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# Thread: Financial Planner using expected life incorrectly

1. ## Financial Planner using expected life incorrectly

I'm currently 63yo and a former pension actuary (ASA). During a meeting with my financial planner, we were discussing the pros/cons of starting Social Security benefits at my NRA (66) or wait until I'm 70.

Based on my actuarial training, back in the day, the proper actuarial analysis compares the following:

Age 66 immediate annuity vs. 4-year deferred Age 70 annuity x 1.32.

The 1.32 factor, of course, reflects the increase in delaying the SS benefit.

My planner's analysis looked like this:

Based on whatever actuarial tables he was using, my life expectancy was 83, or something. Let's just use 83.

Then, he calculated the PV(age 66 to 83 SS benefit) and compared it to the PV(deferred age 70 to 83 benefit x 1.32). I forget the terminology, but this is just a plain ol' PV calculation without the mortality.

I believe he is wrong, but I'm having a difficult time articulating the problem. It has to do with the fact that his calculation does not take into account that I might not live to age 83, or I might live longer.

Or, notwithstanding the fact that he is using actuarial tables, he is turning what should be a probabilistic model into a deterministic model.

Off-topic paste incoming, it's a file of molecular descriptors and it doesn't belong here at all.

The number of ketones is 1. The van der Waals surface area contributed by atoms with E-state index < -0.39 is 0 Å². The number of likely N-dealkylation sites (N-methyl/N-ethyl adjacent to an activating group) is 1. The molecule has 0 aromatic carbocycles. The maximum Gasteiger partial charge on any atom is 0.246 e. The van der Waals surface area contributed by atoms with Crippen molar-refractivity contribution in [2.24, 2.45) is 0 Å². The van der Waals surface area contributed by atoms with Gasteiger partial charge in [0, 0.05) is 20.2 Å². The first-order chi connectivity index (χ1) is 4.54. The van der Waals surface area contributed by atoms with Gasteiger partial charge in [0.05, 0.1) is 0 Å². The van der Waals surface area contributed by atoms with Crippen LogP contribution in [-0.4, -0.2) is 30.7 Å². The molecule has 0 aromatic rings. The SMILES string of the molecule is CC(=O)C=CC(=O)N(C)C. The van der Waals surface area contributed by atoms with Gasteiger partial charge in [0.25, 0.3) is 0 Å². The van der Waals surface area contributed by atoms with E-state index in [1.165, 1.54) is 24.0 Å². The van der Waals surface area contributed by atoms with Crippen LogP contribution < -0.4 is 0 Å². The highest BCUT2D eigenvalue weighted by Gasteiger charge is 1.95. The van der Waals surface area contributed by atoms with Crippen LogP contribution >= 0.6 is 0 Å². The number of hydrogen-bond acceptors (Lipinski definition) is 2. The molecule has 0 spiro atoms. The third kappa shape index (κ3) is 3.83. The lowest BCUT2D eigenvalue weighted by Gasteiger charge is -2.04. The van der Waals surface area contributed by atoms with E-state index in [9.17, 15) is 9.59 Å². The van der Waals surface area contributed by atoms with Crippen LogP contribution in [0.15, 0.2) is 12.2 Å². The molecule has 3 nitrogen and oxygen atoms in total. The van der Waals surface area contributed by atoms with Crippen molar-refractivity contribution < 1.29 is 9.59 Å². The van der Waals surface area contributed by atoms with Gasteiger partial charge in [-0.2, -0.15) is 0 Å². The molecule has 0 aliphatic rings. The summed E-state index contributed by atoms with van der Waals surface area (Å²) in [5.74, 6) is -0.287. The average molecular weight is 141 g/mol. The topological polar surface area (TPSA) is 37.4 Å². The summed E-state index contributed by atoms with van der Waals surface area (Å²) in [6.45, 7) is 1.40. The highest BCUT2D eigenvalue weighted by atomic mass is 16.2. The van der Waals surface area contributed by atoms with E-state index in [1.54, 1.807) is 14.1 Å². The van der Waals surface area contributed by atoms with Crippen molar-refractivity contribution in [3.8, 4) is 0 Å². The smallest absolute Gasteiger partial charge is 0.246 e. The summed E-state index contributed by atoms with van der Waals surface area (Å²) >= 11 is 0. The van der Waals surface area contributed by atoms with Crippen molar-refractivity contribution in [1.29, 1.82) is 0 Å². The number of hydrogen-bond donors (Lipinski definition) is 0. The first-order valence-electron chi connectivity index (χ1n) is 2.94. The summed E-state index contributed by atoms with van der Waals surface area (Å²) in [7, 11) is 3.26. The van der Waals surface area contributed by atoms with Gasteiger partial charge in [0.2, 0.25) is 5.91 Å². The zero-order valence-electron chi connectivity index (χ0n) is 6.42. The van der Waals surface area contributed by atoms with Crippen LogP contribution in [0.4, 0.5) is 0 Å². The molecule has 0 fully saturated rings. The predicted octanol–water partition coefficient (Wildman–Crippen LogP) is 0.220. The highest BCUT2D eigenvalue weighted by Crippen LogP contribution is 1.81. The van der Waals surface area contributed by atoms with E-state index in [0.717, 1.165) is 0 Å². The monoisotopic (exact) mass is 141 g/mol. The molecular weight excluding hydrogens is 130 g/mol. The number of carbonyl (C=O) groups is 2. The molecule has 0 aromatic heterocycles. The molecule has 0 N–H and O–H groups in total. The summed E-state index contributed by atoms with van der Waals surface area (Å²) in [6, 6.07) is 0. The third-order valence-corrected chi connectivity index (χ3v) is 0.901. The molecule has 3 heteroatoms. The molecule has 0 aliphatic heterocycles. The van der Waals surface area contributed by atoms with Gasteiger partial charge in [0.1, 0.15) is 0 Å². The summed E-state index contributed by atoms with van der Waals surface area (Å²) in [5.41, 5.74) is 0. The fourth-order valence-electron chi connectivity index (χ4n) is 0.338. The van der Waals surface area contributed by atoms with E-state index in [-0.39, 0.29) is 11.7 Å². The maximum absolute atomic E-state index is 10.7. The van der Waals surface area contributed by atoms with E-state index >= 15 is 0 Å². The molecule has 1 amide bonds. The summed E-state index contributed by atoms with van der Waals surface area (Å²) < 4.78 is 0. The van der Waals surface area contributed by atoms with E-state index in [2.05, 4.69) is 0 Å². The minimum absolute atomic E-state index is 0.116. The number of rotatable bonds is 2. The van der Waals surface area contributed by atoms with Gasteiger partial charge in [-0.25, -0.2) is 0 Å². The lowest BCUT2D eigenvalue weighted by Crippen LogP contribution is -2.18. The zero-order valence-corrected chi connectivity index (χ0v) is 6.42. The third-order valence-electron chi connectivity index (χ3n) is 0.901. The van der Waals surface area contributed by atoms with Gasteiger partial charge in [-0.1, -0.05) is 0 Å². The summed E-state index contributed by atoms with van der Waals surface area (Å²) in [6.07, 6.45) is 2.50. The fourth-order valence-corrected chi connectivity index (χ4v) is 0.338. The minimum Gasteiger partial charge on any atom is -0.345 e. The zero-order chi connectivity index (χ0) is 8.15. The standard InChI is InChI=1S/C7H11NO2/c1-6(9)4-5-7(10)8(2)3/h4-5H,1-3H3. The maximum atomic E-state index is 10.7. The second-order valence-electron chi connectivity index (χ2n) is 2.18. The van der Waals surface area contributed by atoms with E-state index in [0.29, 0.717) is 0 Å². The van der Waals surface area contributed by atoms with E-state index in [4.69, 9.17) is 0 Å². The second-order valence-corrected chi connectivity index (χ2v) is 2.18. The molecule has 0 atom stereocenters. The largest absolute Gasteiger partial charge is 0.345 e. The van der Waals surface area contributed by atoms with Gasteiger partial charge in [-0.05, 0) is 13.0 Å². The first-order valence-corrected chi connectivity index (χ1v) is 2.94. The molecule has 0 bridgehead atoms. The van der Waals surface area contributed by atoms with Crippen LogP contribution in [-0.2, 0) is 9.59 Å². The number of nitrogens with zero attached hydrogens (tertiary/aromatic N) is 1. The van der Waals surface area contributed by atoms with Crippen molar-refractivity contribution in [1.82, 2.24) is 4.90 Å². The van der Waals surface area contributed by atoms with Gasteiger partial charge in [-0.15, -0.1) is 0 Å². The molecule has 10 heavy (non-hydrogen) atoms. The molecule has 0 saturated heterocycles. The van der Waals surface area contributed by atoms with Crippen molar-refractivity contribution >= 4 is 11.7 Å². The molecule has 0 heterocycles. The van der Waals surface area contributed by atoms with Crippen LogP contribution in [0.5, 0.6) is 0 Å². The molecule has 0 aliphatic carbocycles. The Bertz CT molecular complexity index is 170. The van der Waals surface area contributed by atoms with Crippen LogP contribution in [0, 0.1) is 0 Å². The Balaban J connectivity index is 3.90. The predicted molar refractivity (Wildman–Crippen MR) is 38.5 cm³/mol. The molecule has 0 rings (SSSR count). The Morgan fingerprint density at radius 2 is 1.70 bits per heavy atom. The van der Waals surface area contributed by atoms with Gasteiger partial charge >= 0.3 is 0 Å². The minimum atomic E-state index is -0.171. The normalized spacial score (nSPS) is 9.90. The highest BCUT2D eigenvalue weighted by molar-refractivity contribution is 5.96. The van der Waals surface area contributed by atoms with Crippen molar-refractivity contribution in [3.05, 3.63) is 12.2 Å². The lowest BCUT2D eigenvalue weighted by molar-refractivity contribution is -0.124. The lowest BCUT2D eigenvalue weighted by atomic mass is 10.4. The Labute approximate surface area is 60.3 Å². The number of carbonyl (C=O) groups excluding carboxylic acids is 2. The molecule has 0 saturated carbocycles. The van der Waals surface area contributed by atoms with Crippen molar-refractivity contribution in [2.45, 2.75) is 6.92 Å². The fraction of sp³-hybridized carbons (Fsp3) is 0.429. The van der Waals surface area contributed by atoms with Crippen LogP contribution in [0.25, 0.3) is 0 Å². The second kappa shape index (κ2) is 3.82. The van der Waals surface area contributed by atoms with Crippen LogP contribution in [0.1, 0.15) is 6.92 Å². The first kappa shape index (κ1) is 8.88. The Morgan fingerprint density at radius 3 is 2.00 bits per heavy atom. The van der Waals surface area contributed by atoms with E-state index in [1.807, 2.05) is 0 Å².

2. Damehc,

Why does the planner deem the life expectancy relevant? Valuation of ordinary annuities only involves probabilities of survival and the interest rate(s).

Does SS regulatory framework stipulate the use of life expectancy in some calculations? He would need to explain that.

3. Inaki,

The financial planner is trying to answer the question - what is best for me, starting SS at age 66, or waiting until I'm 70 and collect a larger benefit. Since, I'm sure, he has had no training in ordinary annuities, his methodology is his way of accounting for the fact that I'll die someday.

MY...question is how to articulate to him that his method is incorrect.

Thanks for commenting.

4. Explain it by going back to the basics:
An annuity is the Present Value of a series of cash flows (contingent on survival, in a retirement context). Insofar as a Present Value, it depends on survival/probabilities, not on the expected age-at-death.

If a financial planner doesn't understand it in those terms, I would question how he got hired to provide financial advice.